more miserable, more inhuman, more unpatriotic
course could bo advocated? It is the climax of greed,
without one spark of conscience. It is the acme of
avarice, without a single redeeming feature. It is
the doctrine of a freebooter of the world. It is a code
of the pirate of all the seas.
In administering this warning the representa
tive from Ohio is also within his legal rights be
cause his party unanimously approved of the
pledge made in April, 1898, and has never openly
repudiated the pledge. As late as last summer
the republican national convention formally re
newed the promise. It is. encouraging to find a
republican member of Congress farsightcd enough
to see the dangers into which the administration
is hurrying the country.
Ex-Attorney General Harmon, of Mr. Cleve
land's cabinet, and Ex-Attorney General Miller,
of Mr. Harrison's cabinet, have recently suggested
the free list as a remedy for trusts. Such sug
gestions, coming from such high authority and
from such opposite sources, are encouraging as
showing a reaction against the high tariff doc
trine which has dominated republican councils.
That the trusts take advantage of a tariff wall is
no longer open to question; neither can it be dis
puted that much, extortion would be prevented by
placing every trust made article on the free list,
but this must not be accepted as a complete rem
edy. We find ourselves exporting every year a
larger variety of American manufactures, and
wherever a trust can export it can live and flourish
without the aid of a protective tariff. Whilo the
free list remedy would bo a step in the right direc
tion it must bo accompanied by other legislation
if private monopolies are to be exterminated. Aside
from tho imposition practiced upon the public in
the way of high prices, tho trust destroys indus
trial independence and places all employes in that
line of work at tho mercy of one employer.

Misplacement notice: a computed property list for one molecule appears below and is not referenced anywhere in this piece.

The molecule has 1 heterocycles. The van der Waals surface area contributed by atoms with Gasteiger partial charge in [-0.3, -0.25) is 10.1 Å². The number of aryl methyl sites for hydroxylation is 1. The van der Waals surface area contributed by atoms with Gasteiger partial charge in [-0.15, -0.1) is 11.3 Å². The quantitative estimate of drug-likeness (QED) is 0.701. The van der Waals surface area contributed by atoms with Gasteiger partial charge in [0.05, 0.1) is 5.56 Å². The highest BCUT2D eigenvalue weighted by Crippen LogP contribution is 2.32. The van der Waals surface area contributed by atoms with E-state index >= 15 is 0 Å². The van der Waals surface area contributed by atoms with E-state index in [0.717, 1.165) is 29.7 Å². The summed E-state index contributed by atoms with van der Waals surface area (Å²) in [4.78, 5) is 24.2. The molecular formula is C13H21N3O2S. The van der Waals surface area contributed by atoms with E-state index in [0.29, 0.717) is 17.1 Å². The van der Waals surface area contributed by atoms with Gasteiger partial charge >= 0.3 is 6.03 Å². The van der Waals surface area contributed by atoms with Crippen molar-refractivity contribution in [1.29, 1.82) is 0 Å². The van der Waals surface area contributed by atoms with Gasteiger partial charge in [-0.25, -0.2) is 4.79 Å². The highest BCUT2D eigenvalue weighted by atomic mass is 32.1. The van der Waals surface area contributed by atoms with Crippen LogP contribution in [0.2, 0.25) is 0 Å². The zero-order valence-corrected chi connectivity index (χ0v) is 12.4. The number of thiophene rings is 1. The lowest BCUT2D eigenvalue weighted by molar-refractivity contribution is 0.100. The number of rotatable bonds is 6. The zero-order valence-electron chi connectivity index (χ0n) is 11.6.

A remedy to bo complete and satisfactory must
prevent tho establishment of a monopoly, for whilo
extortionate prices arc bad, a private monopoly was
declared by the Kansas City platform to bo both
indefensible and intolerable. Let trust made arti
cles be placed on tho free list, but to stop there
would bo a disappointment to those who are in
earnest in their opposition to private monopolies.
Let the Legislatures Act.
The people are nearly unanimous in their sup
port of tho proposition that United States Senator
should bo elected by a direct vote of the people.
Tho National House of Representatives has
three times adopted a resolution, practically with
out opposition, submitting the necessary consti
tutional amendment; a resolution is now before
the Senate and could be acted upon'ina few hours.
It is hardly probable that any senator would make
an argument against the resolution and certainly
no group of senators would filibuster against
it. If the state legislatures now in session would
act at once and urge their senators to call up tho
resolution and insist upon immediate action, tho
amendment might be submitted by this Congress.
It is worth while to try.
By What Authority ?
We are told that an extra session of Congress
will be necessary in order that tho Gubau consti
tution may be "ratified" or "rejected."
By what authority does-thc American Con
gress presume to pass upon the Cuban constitu
tion ? Unless the United States has sovereignty,
jurisdiction or control over the island of Cuba,
no such authority exists. And it will be
remembered that the war resolutions distinctly
stated that the United States would not exercise
"sovereignty, jurisdiction or control over said
island except for the pacification thereof."
With the adoption of these resolutions Con
gress delivered the Cuban question over to the
executive who is charged with the disposition of
that question according to the terms of the war
Since the Spaniards were driven out, all au
thority in the island of Cuba has been exercised
by tho President, or by men deputized by him.
Tho people of that island were able to choose
members of a constitutional convention at an
orderly election; if that constitutional convention
adopts a constitution molaed, on the lines of re-